Associations to the word «Continuation»


CONTINUATION, noun. The act or state of continuing; the state of being continued; uninterrupted extension or succession; prolongation; propagation.
CONTINUATION, noun. That which extends, increases, supplements, or carries on.
CONTINUATION, noun. (computing) A representation of an execution state of a program at a certain point in time, which may be used at a later time to resume the execution of the program from that point.
CONTINUATION, noun. (basketball) A successful shot that, despite a foul, is made with a single continuous motion beginning before the foul, and that is therefore valid in certain forms of basketball.
CONTINUATION BET, noun. (poker) A bet made in a round of betting, after raising in the previous round of betting, usually with a weak hand.
CONTINUATION BET, verb. (poker) To make a continuation bet.
CONTINUATION BETS, noun. Plural of continuation bet
CONTINUATION BETS, verb. Third-person singular simple present indicative form of continuation bet
CONTINUATION BETTING, verb. Present participle of continuation bet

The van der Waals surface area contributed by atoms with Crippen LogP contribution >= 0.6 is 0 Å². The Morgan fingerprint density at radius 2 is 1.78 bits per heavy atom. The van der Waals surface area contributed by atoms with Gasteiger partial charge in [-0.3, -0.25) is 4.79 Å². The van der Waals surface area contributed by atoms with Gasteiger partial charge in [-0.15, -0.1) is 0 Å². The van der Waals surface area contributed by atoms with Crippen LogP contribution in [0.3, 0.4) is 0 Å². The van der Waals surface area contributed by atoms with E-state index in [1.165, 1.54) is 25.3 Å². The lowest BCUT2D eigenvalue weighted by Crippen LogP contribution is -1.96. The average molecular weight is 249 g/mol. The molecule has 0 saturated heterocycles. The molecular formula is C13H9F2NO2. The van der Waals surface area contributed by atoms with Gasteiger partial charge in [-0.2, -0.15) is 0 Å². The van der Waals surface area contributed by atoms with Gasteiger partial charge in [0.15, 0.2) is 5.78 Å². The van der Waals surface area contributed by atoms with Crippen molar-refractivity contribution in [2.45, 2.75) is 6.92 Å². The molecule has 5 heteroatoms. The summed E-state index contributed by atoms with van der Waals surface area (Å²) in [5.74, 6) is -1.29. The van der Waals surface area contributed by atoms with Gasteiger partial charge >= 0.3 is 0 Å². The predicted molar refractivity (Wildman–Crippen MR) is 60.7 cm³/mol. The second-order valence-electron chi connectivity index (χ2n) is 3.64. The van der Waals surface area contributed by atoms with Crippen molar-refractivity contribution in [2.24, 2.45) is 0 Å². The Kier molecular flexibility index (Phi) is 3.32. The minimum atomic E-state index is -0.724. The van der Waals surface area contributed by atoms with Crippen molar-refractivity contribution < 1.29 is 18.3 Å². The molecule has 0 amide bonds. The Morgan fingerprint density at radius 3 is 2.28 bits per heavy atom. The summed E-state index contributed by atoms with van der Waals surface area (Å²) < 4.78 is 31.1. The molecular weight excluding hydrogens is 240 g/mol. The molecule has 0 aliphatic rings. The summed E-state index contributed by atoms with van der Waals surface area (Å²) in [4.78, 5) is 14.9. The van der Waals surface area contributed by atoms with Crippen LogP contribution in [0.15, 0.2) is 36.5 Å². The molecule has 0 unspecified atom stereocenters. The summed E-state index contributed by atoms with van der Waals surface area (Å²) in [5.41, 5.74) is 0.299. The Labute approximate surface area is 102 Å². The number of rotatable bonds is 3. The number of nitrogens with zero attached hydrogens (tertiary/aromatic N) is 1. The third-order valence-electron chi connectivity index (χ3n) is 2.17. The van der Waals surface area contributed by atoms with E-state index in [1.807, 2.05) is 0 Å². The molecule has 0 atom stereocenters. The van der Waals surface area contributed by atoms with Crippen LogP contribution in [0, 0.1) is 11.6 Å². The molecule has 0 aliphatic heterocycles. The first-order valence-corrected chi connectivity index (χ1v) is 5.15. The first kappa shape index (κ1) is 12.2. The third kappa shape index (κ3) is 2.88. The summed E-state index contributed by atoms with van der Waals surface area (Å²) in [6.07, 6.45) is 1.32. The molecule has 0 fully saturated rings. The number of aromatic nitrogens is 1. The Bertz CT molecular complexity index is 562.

CONTINUATION LINE, noun. (publishing) A word or phrase that appears at the end of an initial portion of a text, and indicates the location of the next portion or rest of the content; for example, "continued on page 9".
CONTINUATION PASSING STYLE, noun. (programming) Alternative spelling of continuation-passing style
CONTINUATION PASSING STYLES, noun. Plural of continuation passing style

Dictionary definition

CONTINUATION, noun. The act of continuing an activity without interruption.
CONTINUATION, noun. A part added to a book or play that continues and extends it.
CONTINUATION, noun. A Gestalt principle of organization holding that there is an innate tendency to perceive a line as continuing its established direction.
CONTINUATION, noun. The consequence of being lengthened in duration.

Wise words

Life has no meaning unless one lives it with a will, at least to the limit of one's will. Virtue, good, evil are nothing but words, unless one takes them apart in order to build something with them; they do not win their true meaning until one knows how to apply them.
Paul Gauguin